Engagement and motivation can often fail to take into account cultural differences within teams. Do team members want promotions, pay rises, more autonomy, different benefits or praise? A one-size-fits-all approach may not be suitable for recognition and reward initiatives and may lead to dissatisfied staff, increased attrition rates and decreased productivity.
Sharing and disclosing information, and business interactions relating to this, may vary between employees. Factors such as personal information, discussing emotions, examining conflicts and misunderstanding can have a significant impact on team dynamics.
Nevertheless, there are tools and approaches that leaders can take to overcome these cross-cultural challenges and reap the rewards of the benefits.
The best ways to manage across cultures
Which management practices should be examined and embedded in teams which contain different cultures?
Prioritise open communication
Company cultures that instil the value of honest, respectful two-way communication – between managers and employees, and amongst employees themselves – make room for all individuals to share their thoughts, ideas and opinions. Communicate messages clearly and transparently so that they are understood regardless of culture.
Get to know team members and listen to them
Getting to know the individuals within teams helps to build personal bonds, facilitates working relationships and demonstrates that team members are seen and appreciated on an individual level – regardless of background. Additionally, encourage team members to get to know one another better through social events and collaborative work activities. Leaders should also practise active listening, aiming to remove assumptions and biases and encourage trust and collaboration in their place.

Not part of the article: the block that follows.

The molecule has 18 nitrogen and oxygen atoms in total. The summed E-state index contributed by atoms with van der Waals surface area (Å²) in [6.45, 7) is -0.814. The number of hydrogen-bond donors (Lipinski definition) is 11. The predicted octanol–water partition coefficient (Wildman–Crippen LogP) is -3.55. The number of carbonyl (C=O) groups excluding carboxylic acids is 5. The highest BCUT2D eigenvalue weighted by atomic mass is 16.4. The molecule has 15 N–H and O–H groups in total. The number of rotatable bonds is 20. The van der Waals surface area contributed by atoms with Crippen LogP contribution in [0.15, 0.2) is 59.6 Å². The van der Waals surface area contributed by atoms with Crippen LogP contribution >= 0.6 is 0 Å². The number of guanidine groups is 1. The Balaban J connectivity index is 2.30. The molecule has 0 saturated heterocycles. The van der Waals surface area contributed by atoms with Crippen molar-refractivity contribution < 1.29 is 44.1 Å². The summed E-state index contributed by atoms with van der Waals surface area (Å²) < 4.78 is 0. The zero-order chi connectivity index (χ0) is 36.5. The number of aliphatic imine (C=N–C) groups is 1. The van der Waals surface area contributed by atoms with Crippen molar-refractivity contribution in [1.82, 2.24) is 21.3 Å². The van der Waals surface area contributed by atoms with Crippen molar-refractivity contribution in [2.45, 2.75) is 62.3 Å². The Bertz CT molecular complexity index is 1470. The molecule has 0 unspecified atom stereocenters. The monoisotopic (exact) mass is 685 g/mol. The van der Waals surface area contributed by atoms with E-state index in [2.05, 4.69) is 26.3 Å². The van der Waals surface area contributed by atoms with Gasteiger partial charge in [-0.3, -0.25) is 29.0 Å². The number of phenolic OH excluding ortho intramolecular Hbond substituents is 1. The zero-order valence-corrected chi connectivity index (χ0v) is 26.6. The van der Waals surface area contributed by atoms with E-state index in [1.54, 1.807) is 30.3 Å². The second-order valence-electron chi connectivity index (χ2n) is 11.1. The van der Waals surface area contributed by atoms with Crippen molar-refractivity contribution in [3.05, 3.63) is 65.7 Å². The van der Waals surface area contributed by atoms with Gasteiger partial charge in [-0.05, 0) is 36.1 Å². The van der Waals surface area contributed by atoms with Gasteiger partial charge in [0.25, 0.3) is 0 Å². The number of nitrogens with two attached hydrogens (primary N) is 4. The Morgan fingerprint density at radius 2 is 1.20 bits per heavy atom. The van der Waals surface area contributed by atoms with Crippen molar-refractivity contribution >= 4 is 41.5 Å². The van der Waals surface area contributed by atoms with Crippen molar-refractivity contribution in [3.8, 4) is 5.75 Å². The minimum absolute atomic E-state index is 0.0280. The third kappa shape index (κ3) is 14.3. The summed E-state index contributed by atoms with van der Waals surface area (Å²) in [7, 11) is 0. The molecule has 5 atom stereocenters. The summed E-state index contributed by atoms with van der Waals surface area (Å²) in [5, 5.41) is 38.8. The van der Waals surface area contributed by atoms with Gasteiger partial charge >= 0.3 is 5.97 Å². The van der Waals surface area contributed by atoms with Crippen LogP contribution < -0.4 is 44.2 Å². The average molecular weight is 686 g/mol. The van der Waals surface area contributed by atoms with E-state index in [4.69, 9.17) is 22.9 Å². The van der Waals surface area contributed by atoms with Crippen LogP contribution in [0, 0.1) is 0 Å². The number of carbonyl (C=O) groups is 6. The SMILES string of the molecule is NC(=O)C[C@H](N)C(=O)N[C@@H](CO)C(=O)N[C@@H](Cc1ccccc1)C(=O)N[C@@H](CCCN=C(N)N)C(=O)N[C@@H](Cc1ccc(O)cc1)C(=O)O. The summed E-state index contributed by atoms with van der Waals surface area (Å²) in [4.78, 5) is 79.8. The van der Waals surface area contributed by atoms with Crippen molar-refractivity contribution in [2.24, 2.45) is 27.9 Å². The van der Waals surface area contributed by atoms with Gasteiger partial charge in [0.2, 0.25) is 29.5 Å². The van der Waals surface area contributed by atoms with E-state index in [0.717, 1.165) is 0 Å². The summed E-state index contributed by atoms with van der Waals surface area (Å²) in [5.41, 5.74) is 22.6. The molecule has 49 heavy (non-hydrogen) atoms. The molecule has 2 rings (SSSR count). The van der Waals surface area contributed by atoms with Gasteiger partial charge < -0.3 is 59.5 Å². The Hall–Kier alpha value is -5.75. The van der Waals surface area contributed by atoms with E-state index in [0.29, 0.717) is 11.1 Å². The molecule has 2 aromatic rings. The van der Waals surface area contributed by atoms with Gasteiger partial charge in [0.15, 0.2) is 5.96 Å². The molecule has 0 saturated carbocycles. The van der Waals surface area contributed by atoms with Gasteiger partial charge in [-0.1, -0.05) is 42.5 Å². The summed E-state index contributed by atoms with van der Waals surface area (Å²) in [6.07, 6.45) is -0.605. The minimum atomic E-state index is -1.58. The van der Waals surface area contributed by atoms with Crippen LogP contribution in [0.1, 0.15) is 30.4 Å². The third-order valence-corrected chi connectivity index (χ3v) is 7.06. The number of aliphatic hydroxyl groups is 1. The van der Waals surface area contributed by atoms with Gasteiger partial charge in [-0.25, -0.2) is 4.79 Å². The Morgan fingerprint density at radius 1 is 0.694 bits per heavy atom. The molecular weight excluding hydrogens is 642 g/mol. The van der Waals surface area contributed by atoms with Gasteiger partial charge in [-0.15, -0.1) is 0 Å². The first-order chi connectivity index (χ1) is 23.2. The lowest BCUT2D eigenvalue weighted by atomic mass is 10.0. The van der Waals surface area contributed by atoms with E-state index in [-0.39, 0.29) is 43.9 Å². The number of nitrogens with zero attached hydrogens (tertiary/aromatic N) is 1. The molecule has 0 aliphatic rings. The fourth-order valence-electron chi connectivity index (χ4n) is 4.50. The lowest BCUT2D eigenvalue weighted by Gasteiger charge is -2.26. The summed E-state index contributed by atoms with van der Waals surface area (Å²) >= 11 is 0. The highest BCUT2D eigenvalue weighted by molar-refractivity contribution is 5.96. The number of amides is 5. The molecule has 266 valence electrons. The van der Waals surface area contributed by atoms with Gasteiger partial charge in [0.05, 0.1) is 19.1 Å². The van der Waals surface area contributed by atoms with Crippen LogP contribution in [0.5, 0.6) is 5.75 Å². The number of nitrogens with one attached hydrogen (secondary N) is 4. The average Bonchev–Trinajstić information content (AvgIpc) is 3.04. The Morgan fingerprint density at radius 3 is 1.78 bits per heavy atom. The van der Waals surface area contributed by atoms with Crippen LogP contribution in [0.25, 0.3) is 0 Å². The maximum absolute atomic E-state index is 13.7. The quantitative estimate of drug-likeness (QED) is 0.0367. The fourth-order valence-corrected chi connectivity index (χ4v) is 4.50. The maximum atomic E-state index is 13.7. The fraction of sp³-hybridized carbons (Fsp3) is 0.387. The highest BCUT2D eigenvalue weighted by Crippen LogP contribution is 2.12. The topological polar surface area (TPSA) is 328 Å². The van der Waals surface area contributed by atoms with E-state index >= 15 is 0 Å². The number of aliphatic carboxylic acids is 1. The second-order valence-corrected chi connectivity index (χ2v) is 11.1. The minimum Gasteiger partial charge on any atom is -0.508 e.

Develop cross-cultural intelligence – and be flexible
Cultural intelligence and awareness is vital in our modern workplaces. Policies that apply to all employees, regardless of position or background, reinforces equitable treatment and helps to avoid conflict. Cultural learning programmes can help to embrace and celebrate differences, and could be made mandatory for all employees. If training cannot be offered in-house, there are plenty of providers who can address this requirement; LinkedIn Learning, for example, offers a whole suite of online programmes to support cross-cultural management. Leaders who understand specific cultural differences should also be flexible, where reasonable and possible, regarding diverse needs and requirements.
Work conflicts will arise – and, when they do, they should be dealt with promptly and effectively. Seek to bridge the gap between conflicting parties, and pursue resolutions that respect and benefit all individuals involved, as well as the wider team.
It’s worth stating that all of the business practices and considerations related to global leadership and managing across cultures are, as a general rule, useful business practices and considerations full stop. They have the potential to positively impact organisational behaviour and ethos for everyone.
Bring cross-cultural intelligence and management to your role
Want to create productive, inclusive and effective cross-cultural work environments?
Whether you work in global organisations or not, understanding how to manage and support diverse teams is an essential skill. With the University of York’s online MBA programme, you’ll develop as a highly effective leader with an awareness of the right management practices to use with your teams. As well as gaining key leadership skills, your flexible studies will give you in-depth understanding of project management, marketing, international strategy and operations, finance, and more.